Langdon & Emison recently obtained a confidential settlement on behalf of a Missouri man who was severely shocked by overhead power lines that did not meet national clearance standards and were not inspected properly. Bob Langdon and Mark Emison served as lead attorneys on the case.
On June 3, 2009, Ronald Minter worked on top of a canopy in Lathrop, Mo., that was adjacent to 7,200 volt power lines owned and maintained by Union Electric (Ameren UE). As Minter removed metal skirting on the edge of the canopy, a high-power electrical transfer occurred. Minter suffered severe burns to his arms, chest, and thighs. Doctors had no choice but to amputate Minter’s right arm. After several surgeries, doctors saved Mr. Minter’s left arm, but it will have limited function for the rest of his life.
When contact with power lines occurs, most lines are designed to de-energize and shut off the electrical current. De-energization equipment, such as circuit reclosers, limit electrical exposure to a fraction of a second rather than several seconds.
Langdon & Emison’s investigation showed that the recloser did not operate properly. The manufacturer of the recloser used on the subject lines requires that the reclosers be tested every three years. Despite being installed in 2002, Ameren UE did not inspect the equipment prior to the incident – seven years later.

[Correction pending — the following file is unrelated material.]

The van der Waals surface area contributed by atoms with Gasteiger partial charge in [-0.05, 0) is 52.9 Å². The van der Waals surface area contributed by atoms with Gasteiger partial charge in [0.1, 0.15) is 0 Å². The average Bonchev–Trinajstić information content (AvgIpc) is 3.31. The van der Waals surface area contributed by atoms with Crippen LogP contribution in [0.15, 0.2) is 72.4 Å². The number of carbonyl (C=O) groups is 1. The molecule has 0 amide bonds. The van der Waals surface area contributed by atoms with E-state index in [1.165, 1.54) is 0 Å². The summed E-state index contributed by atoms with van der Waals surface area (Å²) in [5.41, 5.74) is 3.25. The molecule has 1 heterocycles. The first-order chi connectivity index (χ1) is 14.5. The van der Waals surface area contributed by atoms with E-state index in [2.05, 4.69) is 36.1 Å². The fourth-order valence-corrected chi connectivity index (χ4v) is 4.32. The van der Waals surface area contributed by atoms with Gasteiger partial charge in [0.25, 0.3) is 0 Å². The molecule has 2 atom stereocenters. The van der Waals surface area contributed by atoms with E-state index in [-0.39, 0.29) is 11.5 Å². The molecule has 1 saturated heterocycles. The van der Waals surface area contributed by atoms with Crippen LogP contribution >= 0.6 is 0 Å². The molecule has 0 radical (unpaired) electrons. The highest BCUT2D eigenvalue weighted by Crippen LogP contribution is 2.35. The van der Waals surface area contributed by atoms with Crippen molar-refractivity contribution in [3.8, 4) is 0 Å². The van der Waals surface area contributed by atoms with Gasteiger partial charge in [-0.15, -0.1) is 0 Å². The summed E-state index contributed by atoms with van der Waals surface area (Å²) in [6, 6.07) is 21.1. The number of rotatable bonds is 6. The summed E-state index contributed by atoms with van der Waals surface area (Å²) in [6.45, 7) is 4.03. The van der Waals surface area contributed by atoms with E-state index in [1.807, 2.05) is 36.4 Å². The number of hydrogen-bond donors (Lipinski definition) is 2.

“The power lines did not properly de-energize,” said attorney Bob Langdon. “As a result, our client was shocked for at least two seconds instead of a tenth of a second. That difference caused Ron to lose his arm.”
The subject power lines also had a dangerously inadequate clearance to the subject canopy and violated both the National Electrical Safety Code (NESC) and Ameren UE’s internal standards, Langdon said.
Despite working on the subject lines in 2003 and 2006, Ameren UE failed to identify and remedy the clearance hazard. In addition, Ameren UE hired Utilimap Corporation, based in St. Louis, to inspect the lines. Utilimap inspected the power lines in 2008 but also failed to identify the clearance hazard.